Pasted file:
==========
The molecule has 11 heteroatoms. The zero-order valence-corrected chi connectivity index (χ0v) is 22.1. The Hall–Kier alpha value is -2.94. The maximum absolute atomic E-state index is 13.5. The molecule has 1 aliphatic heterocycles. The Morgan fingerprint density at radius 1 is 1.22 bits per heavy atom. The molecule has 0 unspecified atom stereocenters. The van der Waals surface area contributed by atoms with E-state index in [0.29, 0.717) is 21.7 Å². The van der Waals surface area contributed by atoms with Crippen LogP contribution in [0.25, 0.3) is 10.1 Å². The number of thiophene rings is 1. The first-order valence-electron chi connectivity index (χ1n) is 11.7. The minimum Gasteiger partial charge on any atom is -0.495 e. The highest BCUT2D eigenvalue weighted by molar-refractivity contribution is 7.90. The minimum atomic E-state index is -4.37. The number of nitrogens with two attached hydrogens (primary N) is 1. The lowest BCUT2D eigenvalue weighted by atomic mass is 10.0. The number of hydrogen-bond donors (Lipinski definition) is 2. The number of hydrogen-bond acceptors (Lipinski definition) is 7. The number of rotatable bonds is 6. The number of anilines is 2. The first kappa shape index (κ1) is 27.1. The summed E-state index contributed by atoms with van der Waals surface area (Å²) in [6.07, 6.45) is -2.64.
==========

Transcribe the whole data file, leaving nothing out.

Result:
The molecule has 11 heteroatoms. The zero-order valence-corrected chi connectivity index (χ0v) is 22.1. The Hall–Kier alpha value is -2.94. The maximum absolute atomic E-state index is 13.5. The molecule has 1 aliphatic heterocycles. The Morgan fingerprint density at radius 1 is 1.22 bits per heavy atom. The molecule has 0 unspecified atom stereocenters. The van der Waals surface area contributed by atoms with E-state index in [0.29, 0.717) is 21.7 Å². The van der Waals surface area contributed by atoms with Crippen LogP contribution in [0.25, 0.3) is 10.1 Å². The number of thiophene rings is 1. The first-order valence-electron chi connectivity index (χ1n) is 11.7. The minimum Gasteiger partial charge on any atom is -0.495 e. The highest BCUT2D eigenvalue weighted by molar-refractivity contribution is 7.90. The minimum atomic E-state index is -4.37. The number of nitrogens with two attached hydrogens (primary N) is 1. The lowest BCUT2D eigenvalue weighted by atomic mass is 10.0. The number of hydrogen-bond donors (Lipinski definition) is 2. The number of hydrogen-bond acceptors (Lipinski definition) is 7. The number of rotatable bonds is 6. The number of anilines is 2. The first kappa shape index (κ1) is 27.1. The summed E-state index contributed by atoms with van der Waals surface area (Å²) in [6.07, 6.45) is -2.64.